But on that day disaster struck. Jaz was ill. Jaz is never ill. When she phoned me she could hardly speak, completely wiped-out by a virus, upset at letting us down but totally unable fight it off. I already had all of our available staff in because there was so much to do so I had to go next door and beg some assistance from Teacups. At least one of them could answer the phone and make up some bunches for the display outside the shop. And maybe even wire up 120 ivy leaves for the buttonholes, given a bit of tuition.
The girls worked for as long as they could but one by one they had to get off home, first Sally from Teacups because it was the end of her shift, then Gillian who was an hour late preparing Bill’s tea, then Daisy, our Saturday girl, who’d been good enough to come in after school for a couple of hours but needed to go home and do her homework. So that left Blue and me with the six bridal bouquets to prepare, all intricate teardrop shapes, Penelope’s being bigger, more extravagant and more tricky than her five bridesmaids’.
Blue had been as good as gold all day despite missing out on a midday walk round the block because there had been no time to take him.
I was worried about how I was going to feed him and walk him that evening; in fact, I could see me not even getting to bed that night with all that work to do. Panic set in. But I pressed on, hoping that by some miracle or other I would get it all finished.
Then a kind of miracle did happen. Janice, Sooty’s owner, popped her head round the door. ‘You’re working late, Jenny.’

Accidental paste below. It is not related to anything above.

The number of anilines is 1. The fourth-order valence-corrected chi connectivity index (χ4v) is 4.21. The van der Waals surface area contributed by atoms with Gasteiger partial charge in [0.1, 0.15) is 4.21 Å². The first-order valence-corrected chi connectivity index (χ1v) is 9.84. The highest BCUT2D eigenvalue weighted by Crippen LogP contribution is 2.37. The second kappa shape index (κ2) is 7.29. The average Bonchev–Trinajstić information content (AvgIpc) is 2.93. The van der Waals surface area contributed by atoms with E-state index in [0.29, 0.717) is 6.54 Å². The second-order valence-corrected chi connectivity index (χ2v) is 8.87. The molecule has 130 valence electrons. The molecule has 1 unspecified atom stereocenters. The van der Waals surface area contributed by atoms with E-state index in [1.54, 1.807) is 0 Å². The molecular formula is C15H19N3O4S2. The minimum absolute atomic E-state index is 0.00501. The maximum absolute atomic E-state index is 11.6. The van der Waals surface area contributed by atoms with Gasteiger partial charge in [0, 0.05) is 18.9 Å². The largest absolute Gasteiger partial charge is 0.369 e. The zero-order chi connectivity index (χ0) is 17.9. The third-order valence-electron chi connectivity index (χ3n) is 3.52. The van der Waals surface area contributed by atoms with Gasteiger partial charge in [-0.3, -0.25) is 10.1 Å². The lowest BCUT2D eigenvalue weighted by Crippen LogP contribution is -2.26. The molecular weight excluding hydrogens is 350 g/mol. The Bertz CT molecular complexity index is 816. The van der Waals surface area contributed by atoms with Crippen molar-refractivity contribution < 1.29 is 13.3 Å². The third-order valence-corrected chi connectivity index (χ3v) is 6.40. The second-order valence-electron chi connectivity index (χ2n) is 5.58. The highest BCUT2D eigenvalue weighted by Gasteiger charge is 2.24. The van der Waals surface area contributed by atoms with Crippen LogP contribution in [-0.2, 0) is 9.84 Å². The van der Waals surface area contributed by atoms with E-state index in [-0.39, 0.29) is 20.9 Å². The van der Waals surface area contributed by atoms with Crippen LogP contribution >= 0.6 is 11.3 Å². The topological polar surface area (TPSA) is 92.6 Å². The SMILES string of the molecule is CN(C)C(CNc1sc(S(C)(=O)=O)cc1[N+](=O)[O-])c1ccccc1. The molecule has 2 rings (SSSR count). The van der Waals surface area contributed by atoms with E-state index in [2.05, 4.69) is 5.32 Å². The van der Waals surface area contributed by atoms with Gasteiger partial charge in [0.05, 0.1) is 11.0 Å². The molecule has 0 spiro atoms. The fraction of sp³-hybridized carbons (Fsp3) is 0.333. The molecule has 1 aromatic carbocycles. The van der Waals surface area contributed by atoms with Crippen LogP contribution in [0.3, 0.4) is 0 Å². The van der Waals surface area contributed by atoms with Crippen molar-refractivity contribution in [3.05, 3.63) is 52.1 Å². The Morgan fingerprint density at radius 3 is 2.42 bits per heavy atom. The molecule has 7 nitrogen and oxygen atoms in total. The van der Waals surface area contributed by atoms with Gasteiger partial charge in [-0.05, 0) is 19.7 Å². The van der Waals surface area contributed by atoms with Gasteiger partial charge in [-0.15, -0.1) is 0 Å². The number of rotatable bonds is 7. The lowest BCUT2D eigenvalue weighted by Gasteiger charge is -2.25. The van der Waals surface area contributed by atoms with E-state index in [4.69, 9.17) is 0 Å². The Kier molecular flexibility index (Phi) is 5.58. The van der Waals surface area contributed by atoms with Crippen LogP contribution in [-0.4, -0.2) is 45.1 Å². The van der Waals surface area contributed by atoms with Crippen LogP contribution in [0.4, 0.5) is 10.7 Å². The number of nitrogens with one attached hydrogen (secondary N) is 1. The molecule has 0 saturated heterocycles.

A few doors down from us is a general store that stays open late and she’d needed a bottle of milk. She was delighted to take Blue and I was utterly relieved as they trotted off. While I continued to work on the bouquets she fed and walked him then brought him back to me a couple of hours later, by which time I felt comfortable with what was still to do, and much more relaxed to know that Blue was sorted.
I didn’t get to bed that night because it hardly seemed worth it by the time I’d finished the bouquets so I just got started on the buttonholes and was well underway when the others turned up for work. They’d made an effort to come in a bit early so we could get everything out on time – as usual, it was a brilliant team effort, but I definitely don’t want to go through that without Jaz again!
Janice has turned into a good friend and I was able to thank her for looking after Blue by offering her one of the pictures I’d made for this week’s post. I know pictures are difficult to give as presents because people’s tastes and décor vary so much so I gave her the choice of one or other picture or a bottle of wine and she declined the wine in favour of something home made and original.